For their part, Tibetan supporters undertook protest rallies and even hung pro-Tibet banners from the Arc de Triomphe or from a bridge under which Xi Jinping’s convoy passed on its way from Orly airport to the capital. A major Tibetan demonstration was held on Place de la République on May 5, with several thousand participants. The Uyghurs also held a demonstration at Place de la Madeleine, despite intimidation and counter-demonstrations by pro-Beijing groups. On the political front, an open letter to the French President signed by 14 members of the French Senate’s Tibet Information Group highlighted Tibet’s geostrategic importance in Asia and urged the French President to put human rights and Tibet at the heart of his discussions with his Chinese counterpart. Also worthy of mention is the open letter published in Le Monde by Raphaël Glucksmann, Member of the European Parliament and head of the Socialist Party and Place Publique list in the European elections. In this open letter, he denounced the French President’s “obsequiousness” towards the Chinese leader and his lack of strategic vision.

Lack of European Unity

The French President invited the President of the European Commission to join a meeting with the Chinese President, which she accepted. A similar offer was made to German Chancellor Scholz, who apparently declined, having visited China a few days earlier. This lack of Frehc-German unity in the face of China is certainly not in the European camp’s favor, as it is yet another illustration of the lack of unity in the face of Beijing. China is well aware of this and is playing the “divide and conquer” card in its relations with European states.

Visits to Serbia and Hungary

This logic explains the subsequent visit to Belgrade, the capital of Serbia (which is not a member of the European Union), and then to Budapest in Hungary. In Serbia, Xi Jinping was warmly greeted at the airport by Serbian President Vucic (in France, it was Prime Minister Gabriel Attal who did the honors). The same was true in Hungary, where the Hungarian President met Xi at the plane. Red carpet, Chinese flags, glowing remarks from both sides: the aim was to demonstrate the excellent relations that unite Serbia, Hungary, and China.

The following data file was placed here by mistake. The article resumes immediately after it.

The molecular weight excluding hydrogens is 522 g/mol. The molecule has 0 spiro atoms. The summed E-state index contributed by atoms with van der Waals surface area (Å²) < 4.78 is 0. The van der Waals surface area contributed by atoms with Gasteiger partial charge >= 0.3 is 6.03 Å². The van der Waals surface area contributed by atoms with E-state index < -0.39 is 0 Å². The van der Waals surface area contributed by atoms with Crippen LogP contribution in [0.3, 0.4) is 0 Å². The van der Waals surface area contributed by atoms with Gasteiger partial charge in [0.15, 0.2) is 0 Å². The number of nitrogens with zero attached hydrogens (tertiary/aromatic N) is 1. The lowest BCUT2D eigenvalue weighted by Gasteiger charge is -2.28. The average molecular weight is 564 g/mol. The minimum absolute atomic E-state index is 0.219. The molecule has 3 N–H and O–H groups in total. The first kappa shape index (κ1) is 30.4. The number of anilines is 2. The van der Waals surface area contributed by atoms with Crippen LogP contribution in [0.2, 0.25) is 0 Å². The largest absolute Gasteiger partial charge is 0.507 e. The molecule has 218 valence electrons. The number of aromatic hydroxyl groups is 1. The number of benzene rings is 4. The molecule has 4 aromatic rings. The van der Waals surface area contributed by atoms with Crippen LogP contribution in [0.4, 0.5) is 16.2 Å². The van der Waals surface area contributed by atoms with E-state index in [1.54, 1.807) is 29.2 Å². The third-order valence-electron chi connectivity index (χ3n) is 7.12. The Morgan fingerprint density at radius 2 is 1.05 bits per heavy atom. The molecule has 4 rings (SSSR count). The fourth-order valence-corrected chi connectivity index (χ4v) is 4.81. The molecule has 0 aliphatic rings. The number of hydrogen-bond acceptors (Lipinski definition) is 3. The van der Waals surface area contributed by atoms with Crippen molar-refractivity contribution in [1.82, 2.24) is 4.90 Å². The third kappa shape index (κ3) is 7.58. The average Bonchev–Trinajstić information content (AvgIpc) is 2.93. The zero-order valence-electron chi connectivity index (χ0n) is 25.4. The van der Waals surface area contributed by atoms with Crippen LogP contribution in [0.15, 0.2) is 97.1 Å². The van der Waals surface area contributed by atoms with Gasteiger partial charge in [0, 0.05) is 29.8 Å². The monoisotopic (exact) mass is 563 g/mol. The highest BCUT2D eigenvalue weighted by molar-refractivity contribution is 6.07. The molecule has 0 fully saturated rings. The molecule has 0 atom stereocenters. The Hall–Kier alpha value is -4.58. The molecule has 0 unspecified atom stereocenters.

One of the purposes for Xi’s visit to Serbia was to commemorate the 25th anniversary of the NATO bombing of the Chinese embassy in Belgrade – an opportunity to criticize NATO in a European country that is not an alliance member, and implicitly reprimand NATO’s growing involvement in the Asia-Pacific region. China and Serbia proclaimed an “ironclad friendship” and a “shared future.” Serbia’s Vucic became the first European leader to commit to joining China in building a “community with a shared future.”

China has also successfully established military cooperation with this ally and has provided some military equipment to Belgrade (such as missiles and drones). Serbia’s military is relying on Chinese arms suppliers as tensions have increased with its smaller neighbor Kosovo, which declared independence in 2008 but the government in Belgrade does not recognize it, even though the U.S., U.K., and many other countries do. China and Kosovo do not have formal diplomatic relations as China does not recognize Kosovo as a sovereign state. On the contrary, China is supporting Belgrade’s position on Kosovo, and in exchange, Serbian President Aleksandar Vucic said that Serbia had “a clear and simple position regarding Chinese territorial integrity: Taiwan is China.” It is difficult to be more explicit than that.